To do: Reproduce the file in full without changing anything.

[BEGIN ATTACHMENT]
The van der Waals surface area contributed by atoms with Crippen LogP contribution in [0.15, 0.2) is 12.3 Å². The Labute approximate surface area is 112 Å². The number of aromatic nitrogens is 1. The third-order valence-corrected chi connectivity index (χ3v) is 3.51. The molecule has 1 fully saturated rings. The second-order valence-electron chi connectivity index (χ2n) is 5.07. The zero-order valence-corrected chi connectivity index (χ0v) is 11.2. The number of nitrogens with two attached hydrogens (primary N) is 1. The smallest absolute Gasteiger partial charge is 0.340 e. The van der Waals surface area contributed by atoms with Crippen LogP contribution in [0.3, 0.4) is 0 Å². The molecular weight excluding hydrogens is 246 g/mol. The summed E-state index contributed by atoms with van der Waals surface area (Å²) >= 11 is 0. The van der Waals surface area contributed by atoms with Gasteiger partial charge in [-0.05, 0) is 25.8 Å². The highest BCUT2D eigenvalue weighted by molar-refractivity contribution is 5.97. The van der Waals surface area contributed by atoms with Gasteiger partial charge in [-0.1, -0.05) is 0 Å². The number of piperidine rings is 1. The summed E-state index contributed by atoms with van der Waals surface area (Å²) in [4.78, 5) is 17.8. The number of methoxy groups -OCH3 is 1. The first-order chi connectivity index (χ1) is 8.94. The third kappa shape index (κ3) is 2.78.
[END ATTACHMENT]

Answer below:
The van der Waals surface area contributed by atoms with Crippen LogP contribution in [0.15, 0.2) is 12.3 Å². The Labute approximate surface area is 112 Å². The number of aromatic nitrogens is 1. The third-order valence-corrected chi connectivity index (χ3v) is 3.51. The molecule has 1 fully saturated rings. The second-order valence-electron chi connectivity index (χ2n) is 5.07. The zero-order valence-corrected chi connectivity index (χ0v) is 11.2. The number of nitrogens with two attached hydrogens (primary N) is 1. The smallest absolute Gasteiger partial charge is 0.340 e. The van der Waals surface area contributed by atoms with Crippen LogP contribution in [0.3, 0.4) is 0 Å². The molecular weight excluding hydrogens is 246 g/mol. The summed E-state index contributed by atoms with van der Waals surface area (Å²) >= 11 is 0. The van der Waals surface area contributed by atoms with Gasteiger partial charge in [-0.05, 0) is 25.8 Å². The highest BCUT2D eigenvalue weighted by molar-refractivity contribution is 5.97. The van der Waals surface area contributed by atoms with Gasteiger partial charge in [-0.1, -0.05) is 0 Å². The number of piperidine rings is 1. The summed E-state index contributed by atoms with van der Waals surface area (Å²) in [4.78, 5) is 17.8. The number of methoxy groups -OCH3 is 1. The first-order chi connectivity index (χ1) is 8.94. The third kappa shape index (κ3) is 2.78.